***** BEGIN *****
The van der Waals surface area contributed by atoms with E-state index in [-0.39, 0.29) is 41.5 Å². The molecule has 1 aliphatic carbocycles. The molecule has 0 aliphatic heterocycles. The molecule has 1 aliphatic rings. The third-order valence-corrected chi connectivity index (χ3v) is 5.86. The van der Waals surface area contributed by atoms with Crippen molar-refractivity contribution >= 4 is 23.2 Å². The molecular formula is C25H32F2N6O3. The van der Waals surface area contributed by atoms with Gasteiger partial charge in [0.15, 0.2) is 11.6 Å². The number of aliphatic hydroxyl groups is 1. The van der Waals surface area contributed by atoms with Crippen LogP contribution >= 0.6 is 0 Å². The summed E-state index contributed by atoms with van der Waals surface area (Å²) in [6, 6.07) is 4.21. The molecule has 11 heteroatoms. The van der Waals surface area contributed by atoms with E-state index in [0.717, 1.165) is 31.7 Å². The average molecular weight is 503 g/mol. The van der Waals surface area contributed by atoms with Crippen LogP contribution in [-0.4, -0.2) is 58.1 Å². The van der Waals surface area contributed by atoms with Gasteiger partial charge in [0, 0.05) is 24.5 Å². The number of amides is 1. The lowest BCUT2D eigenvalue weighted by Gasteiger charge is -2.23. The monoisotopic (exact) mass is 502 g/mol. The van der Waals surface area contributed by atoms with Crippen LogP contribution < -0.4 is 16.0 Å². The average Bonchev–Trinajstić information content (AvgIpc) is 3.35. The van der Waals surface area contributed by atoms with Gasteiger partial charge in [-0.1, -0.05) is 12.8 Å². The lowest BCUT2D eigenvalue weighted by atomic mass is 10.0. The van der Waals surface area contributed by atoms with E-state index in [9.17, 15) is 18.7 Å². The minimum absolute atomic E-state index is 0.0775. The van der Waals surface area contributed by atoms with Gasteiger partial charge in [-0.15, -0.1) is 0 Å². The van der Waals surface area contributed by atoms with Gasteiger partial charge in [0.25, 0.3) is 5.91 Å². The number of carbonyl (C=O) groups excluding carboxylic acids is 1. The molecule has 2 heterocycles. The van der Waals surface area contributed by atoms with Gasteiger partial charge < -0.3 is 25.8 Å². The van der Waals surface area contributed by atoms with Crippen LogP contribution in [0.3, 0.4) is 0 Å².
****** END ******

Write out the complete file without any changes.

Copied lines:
The van der Waals surface area contributed by atoms with E-state index in [-0.39, 0.29) is 41.5 Å². The molecule has 1 aliphatic carbocycles. The molecule has 0 aliphatic heterocycles. The molecule has 1 aliphatic rings. The third-order valence-corrected chi connectivity index (χ3v) is 5.86. The van der Waals surface area contributed by atoms with Crippen molar-refractivity contribution >= 4 is 23.2 Å². The molecular formula is C25H32F2N6O3. The van der Waals surface area contributed by atoms with Gasteiger partial charge in [0.15, 0.2) is 11.6 Å². The number of aliphatic hydroxyl groups is 1. The van der Waals surface area contributed by atoms with Crippen LogP contribution >= 0.6 is 0 Å². The summed E-state index contributed by atoms with van der Waals surface area (Å²) in [6, 6.07) is 4.21. The molecule has 11 heteroatoms. The van der Waals surface area contributed by atoms with E-state index in [0.717, 1.165) is 31.7 Å². The average molecular weight is 503 g/mol. The van der Waals surface area contributed by atoms with Crippen LogP contribution in [-0.4, -0.2) is 58.1 Å². The van der Waals surface area contributed by atoms with Gasteiger partial charge in [0, 0.05) is 24.5 Å². The number of amides is 1. The lowest BCUT2D eigenvalue weighted by Gasteiger charge is -2.23. The monoisotopic (exact) mass is 502 g/mol. The van der Waals surface area contributed by atoms with Crippen LogP contribution < -0.4 is 16.0 Å². The average Bonchev–Trinajstić information content (AvgIpc) is 3.35. The van der Waals surface area contributed by atoms with Gasteiger partial charge in [-0.1, -0.05) is 12.8 Å². The lowest BCUT2D eigenvalue weighted by atomic mass is 10.0. The van der Waals surface area contributed by atoms with E-state index in [9.17, 15) is 18.7 Å². The minimum absolute atomic E-state index is 0.0775. The van der Waals surface area contributed by atoms with Gasteiger partial charge in [-0.15, -0.1) is 0 Å². The van der Waals surface area contributed by atoms with Gasteiger partial charge in [0.25, 0.3) is 5.91 Å². The number of carbonyl (C=O) groups excluding carboxylic acids is 1. The molecule has 2 heterocycles. The van der Waals surface area contributed by atoms with Gasteiger partial charge < -0.3 is 25.8 Å². The van der Waals surface area contributed by atoms with Crippen LogP contribution in [0.3, 0.4) is 0 Å².